Note that this entire line of thinking has less to do with the size of the immigrant influx than with how readily immigrants can be integrated in cultural and economic terms. This needn’t imply assimilation as such. Immigrants can retain native language fluency and various cultural practices while being active participants in the economic and political life of the wider community. But it helps to have a high skill level.
Caplan also suggests that arguments from the “net fiscal burden” of less-skilled migrants can be addressed by barring them from receiving various social transfers. Rigorously pursuing this agenda would, I suspect, prove politically problematic, particularly if some portion of the electorate is sensitive to the deteriorating labor market prospects and household income levels of less-skilled migrants.
I was surprised by Caplan’s argument that real estate values are a helpful measure of social capital in a given region, as there are presumably many confounding variables. Would real estate values in high-productivity regions be markedly lower if, say, the share of skilled migrants was much bigger while the share of less-skilled migrants was much smaller? It’s hard to say, as less-skilled workers are complements for skilled workers (as they facilitate the outsourcing of household production, which contributes to increased work hours, etc.). But the answer isn’t obvious to me, particularly as we can imagine firms that focus on outsourced household production could respond to tight labor markets by becoming more capital-intensive.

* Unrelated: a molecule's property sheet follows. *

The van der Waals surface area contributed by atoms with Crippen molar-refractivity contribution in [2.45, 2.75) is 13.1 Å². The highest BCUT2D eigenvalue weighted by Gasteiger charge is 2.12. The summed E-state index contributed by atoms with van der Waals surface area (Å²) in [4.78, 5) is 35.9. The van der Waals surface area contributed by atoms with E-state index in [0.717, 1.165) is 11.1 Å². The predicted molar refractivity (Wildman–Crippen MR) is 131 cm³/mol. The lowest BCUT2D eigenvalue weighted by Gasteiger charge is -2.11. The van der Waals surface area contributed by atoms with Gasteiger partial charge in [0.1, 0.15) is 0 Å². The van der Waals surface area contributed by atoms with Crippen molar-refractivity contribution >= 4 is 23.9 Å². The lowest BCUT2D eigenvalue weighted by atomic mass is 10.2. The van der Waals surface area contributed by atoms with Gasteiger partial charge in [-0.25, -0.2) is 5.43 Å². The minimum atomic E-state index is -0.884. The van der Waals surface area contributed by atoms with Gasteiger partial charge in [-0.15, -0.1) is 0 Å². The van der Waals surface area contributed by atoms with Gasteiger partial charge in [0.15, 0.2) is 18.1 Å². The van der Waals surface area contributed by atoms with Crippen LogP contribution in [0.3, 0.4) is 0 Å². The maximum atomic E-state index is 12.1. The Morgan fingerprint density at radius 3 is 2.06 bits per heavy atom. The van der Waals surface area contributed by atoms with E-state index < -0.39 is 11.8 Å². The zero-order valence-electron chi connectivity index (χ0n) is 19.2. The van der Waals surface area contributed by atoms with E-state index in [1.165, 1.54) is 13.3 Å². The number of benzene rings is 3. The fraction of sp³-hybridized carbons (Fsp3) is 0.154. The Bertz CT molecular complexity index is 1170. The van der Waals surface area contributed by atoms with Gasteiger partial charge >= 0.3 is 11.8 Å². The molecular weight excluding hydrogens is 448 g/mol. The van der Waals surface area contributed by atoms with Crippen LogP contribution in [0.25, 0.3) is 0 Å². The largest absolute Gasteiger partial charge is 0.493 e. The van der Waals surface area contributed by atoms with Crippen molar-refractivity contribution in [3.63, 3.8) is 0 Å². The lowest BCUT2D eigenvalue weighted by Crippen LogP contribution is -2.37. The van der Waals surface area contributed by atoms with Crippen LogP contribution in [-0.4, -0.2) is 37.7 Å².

Caplan suggests that a larger foreign-born share of the population might undermine support for the welfare state:
As individuals, immigrants probably do favor a larger welfare state than natives. But collectively, immigrants’very presence undermines the welfare state by reducing native support. Social democrats may find this tension between diversity and solidarity disturbing. But libertarians should rejoice: increasing foreigners’ freedom of movement may indirectly increase natives’ freedom to decide who deserves their charity.
To the best of my knowledge, no researcher has specifically tested whether AGS’s results extend to immigration. But we should expect them to. Immigrants are the ultimate out-group. Even today, Americans publicly complain about “immigrants” in language they would never use for blacks or gays. If the knowledge that foreigners attend “our” public schools and seek treatment in “our” hospitals does not undermine support for government spending on education and health care, nothing will.
I suspect that immigrants are not in fact “the ultimate out-group,” and that much depends on whether existing domestic constituencies identify with particular immigrant groups or not. This is part of why I’ve been critical of the mainstream comprehensive immigration reform debate. If we’re going to accept a large but finite number of less-skilled immigrants, it seems far more coherent to select them on humanitarian grounds, e.g., from highly-indebted poor countries with poor growth prospects, rather than on grounds of geographical proximity. Yet the Mexico-centricity of the immigration reform agenda flows naturally from the demographic composition of the electorate, i.e., Americans of Mexican origin are an important political constituency.
There’s much more to say. Caplan’s article is well worth your time. I’ll conclude by noting that my views are more in line with those of Jason Richwine.